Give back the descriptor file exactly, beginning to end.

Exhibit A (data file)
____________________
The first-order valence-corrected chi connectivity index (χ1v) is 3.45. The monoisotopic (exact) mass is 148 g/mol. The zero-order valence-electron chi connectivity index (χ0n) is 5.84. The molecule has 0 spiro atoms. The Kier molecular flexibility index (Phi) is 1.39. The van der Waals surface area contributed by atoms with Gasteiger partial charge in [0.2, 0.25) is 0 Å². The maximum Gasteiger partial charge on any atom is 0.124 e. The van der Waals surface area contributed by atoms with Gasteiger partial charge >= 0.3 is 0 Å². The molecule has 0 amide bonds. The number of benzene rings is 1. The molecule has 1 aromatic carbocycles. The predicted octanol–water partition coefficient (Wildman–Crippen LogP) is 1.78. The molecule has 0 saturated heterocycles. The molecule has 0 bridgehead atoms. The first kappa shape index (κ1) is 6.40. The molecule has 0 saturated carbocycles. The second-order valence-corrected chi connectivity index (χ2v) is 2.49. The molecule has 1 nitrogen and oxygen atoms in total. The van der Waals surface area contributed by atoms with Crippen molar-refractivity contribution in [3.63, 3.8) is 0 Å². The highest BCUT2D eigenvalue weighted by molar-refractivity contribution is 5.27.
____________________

The first-order valence-corrected chi connectivity index (χ1v) is 3.45. The monoisotopic (exact) mass is 148 g/mol. The zero-order valence-electron chi connectivity index (χ0n) is 5.84. The molecule has 0 spiro atoms. The Kier molecular flexibility index (Phi) is 1.39. The van der Waals surface area contributed by atoms with Gasteiger partial charge in [0.2, 0.25) is 0 Å². The maximum Gasteiger partial charge on any atom is 0.124 e. The van der Waals surface area contributed by atoms with Gasteiger partial charge >= 0.3 is 0 Å². The molecule has 0 amide bonds. The number of benzene rings is 1. The molecule has 1 aromatic carbocycles. The predicted octanol–water partition coefficient (Wildman–Crippen LogP) is 1.78. The molecule has 0 saturated heterocycles. The molecule has 0 bridgehead atoms. The first kappa shape index (κ1) is 6.40. The molecule has 0 saturated carbocycles. The second-order valence-corrected chi connectivity index (χ2v) is 2.49. The molecule has 1 nitrogen and oxygen atoms in total. The van der Waals surface area contributed by atoms with Crippen molar-refractivity contribution in [3.63, 3.8) is 0 Å². The highest BCUT2D eigenvalue weighted by molar-refractivity contribution is 5.27.